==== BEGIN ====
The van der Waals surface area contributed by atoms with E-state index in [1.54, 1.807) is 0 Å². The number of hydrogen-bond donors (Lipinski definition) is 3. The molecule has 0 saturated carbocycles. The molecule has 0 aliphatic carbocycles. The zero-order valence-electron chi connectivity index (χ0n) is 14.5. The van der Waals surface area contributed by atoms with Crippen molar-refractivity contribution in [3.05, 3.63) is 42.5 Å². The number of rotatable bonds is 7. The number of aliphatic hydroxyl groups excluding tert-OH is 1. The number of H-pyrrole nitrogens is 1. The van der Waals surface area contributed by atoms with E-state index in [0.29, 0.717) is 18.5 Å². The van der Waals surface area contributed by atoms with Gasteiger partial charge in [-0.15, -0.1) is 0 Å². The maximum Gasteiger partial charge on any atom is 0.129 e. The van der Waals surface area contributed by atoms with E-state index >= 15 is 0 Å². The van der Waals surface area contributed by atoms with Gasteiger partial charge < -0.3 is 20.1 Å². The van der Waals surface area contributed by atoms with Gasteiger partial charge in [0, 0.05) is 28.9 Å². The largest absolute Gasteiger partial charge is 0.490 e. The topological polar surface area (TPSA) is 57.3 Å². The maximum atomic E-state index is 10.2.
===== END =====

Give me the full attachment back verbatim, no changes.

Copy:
The van der Waals surface area contributed by atoms with E-state index in [1.54, 1.807) is 0 Å². The number of hydrogen-bond donors (Lipinski definition) is 3. The molecule has 0 saturated carbocycles. The molecule has 0 aliphatic carbocycles. The zero-order valence-electron chi connectivity index (χ0n) is 14.5. The van der Waals surface area contributed by atoms with Crippen molar-refractivity contribution in [3.05, 3.63) is 42.5 Å². The number of rotatable bonds is 7. The number of aliphatic hydroxyl groups excluding tert-OH is 1. The number of H-pyrrole nitrogens is 1. The van der Waals surface area contributed by atoms with E-state index in [0.29, 0.717) is 18.5 Å². The van der Waals surface area contributed by atoms with Gasteiger partial charge in [-0.15, -0.1) is 0 Å². The maximum Gasteiger partial charge on any atom is 0.129 e. The van der Waals surface area contributed by atoms with E-state index >= 15 is 0 Å². The van der Waals surface area contributed by atoms with Gasteiger partial charge < -0.3 is 20.1 Å². The van der Waals surface area contributed by atoms with Gasteiger partial charge in [0, 0.05) is 28.9 Å². The largest absolute Gasteiger partial charge is 0.490 e. The topological polar surface area (TPSA) is 57.3 Å². The maximum atomic E-state index is 10.2.